The second RI heatwave of 2022 caused one heat-related death
PROVIDENCE – With the metro area locked down Tuesday in the sixth day of this summer’s second heat wave – which was finally expected to end on Wednesday – the Rhode Island Department of Health is reporting one heat-related death in 2022, the first since 2019.
Meanwhile, Lifespan, the state’s largest hospital system, reported 24 heat-related ER visits during this wave. Care New England, Rhode Island’s second-largest health care system, reported three patients treated for heat exhaustion, “none serious,” according to spokeswoman Jessica McCarthy.
Succession is on the way.
The National Weather Service mid-afternoon on Tuesday reported a temperature of 96 degrees at Rhode Island TF Green International Airport, with heat index values as high as 105 degrees – but forecasts called for showers and thunderstorms before midnight, with temperatures dropping to around 68 overnight.
Temperatures Wednesday through Sunday are expected to be in the low to mid-80s.
After:The heat wave is expected to break out on Wednesday; thunderstorms, heavy rain possible Tuesday
Four heat-related deaths in 2013
Could the 2022 heat-related death toll rise? This question will not be answered until the Department of Health and the State Medical Examiner’s Office complete reviews of the cause and manner of death, a process that can take months.
A look at history suggests that heat-related deaths correlate with heat waves. Health Department data from 2010 to this year shows 13 heat-related deaths for the period, with a record four deaths in 2013. During a heat wave that summer, the temperature in Providence rose reached 98.1 degrees on July 19.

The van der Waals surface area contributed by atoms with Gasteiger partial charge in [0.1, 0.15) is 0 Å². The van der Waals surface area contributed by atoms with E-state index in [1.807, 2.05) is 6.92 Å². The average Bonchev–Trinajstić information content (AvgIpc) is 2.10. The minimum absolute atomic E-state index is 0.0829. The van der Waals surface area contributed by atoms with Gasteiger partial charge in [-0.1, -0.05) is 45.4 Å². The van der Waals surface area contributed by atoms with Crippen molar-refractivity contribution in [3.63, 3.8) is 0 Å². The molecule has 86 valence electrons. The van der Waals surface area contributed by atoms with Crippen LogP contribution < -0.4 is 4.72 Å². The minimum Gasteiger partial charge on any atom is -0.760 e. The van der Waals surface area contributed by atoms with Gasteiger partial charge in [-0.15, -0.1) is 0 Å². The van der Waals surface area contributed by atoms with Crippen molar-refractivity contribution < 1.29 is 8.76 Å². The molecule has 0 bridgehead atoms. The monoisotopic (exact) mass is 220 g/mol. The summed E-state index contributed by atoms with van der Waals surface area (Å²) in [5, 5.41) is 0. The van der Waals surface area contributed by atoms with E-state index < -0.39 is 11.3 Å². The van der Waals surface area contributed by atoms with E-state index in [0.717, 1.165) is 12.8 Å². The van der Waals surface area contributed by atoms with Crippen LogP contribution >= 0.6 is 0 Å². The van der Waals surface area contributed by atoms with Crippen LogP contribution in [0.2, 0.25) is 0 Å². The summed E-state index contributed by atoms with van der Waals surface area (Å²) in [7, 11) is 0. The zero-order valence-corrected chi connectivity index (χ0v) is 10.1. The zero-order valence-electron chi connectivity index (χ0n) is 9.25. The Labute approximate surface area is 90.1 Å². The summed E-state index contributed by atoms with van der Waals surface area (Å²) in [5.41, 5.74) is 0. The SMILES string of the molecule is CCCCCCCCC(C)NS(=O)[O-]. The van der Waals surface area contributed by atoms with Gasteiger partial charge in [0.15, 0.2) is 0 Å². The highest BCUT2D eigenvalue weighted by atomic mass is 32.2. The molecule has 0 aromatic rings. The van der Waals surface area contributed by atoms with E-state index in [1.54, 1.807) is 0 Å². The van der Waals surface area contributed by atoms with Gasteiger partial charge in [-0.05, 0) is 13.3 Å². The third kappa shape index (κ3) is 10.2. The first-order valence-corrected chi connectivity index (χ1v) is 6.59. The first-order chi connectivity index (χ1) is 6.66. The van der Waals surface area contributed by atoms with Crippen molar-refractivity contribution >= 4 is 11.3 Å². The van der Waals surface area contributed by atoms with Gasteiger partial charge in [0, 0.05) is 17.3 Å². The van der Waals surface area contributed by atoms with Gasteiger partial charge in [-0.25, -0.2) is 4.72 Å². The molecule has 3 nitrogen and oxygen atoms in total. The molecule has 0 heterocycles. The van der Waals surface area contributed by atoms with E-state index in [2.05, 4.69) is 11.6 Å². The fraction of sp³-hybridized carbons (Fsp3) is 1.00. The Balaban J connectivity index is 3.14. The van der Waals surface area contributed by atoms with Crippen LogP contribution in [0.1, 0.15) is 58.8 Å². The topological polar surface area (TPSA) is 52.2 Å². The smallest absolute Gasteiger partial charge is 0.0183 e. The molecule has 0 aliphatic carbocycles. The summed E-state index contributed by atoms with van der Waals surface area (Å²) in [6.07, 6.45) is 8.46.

The second highest number of such deaths for the period, three, occurred during a heat wave in August 2018. During it, the temperature reached 93.9 degrees on August 6. There were no heat-related deaths in 2012, 2015, 2017, 2020 and 2021, according to the Department of Health.
According to Lifespan spokeswoman Kelly Brennan, during the July heat wave, 13 heat-related visits were reported to emergency rooms at hospitals across the system, including Rhode Island, Hasbro Children’s, Miriam and Newport.
During the July surge, CNE spokeswoman McCarthy said, “Seven patients were treated for heat-related injuries. Three cases were dehydration severe enough to cause syncope,” a temporary loss of consciousness.
“Hydrate, hydrate, hydrate”
Westerly Hospital Emergency Department Nurse Manager Bethany Gingerella wrote in an email: “We have seen many heat-related cases throughout the recent heat wave. We urge people to remember to hydrate, hydrate, hydrate as much as possible when in extreme temperatures, seek shaded areas when possible, and most importantly, refrain from strenuous activities as much as possible during the hottest times of the day.
“People with many health conditions should look for air-conditioned areas. Also, be mindful of cooling centers in your community if you don’t have access to air conditioning.
A heat advisory was in effect until 8 p.m. Tuesday, the weather service said.
A list of cooling centers is at https://bit.ly/3JCUQp0
With reports by writer Jack Perry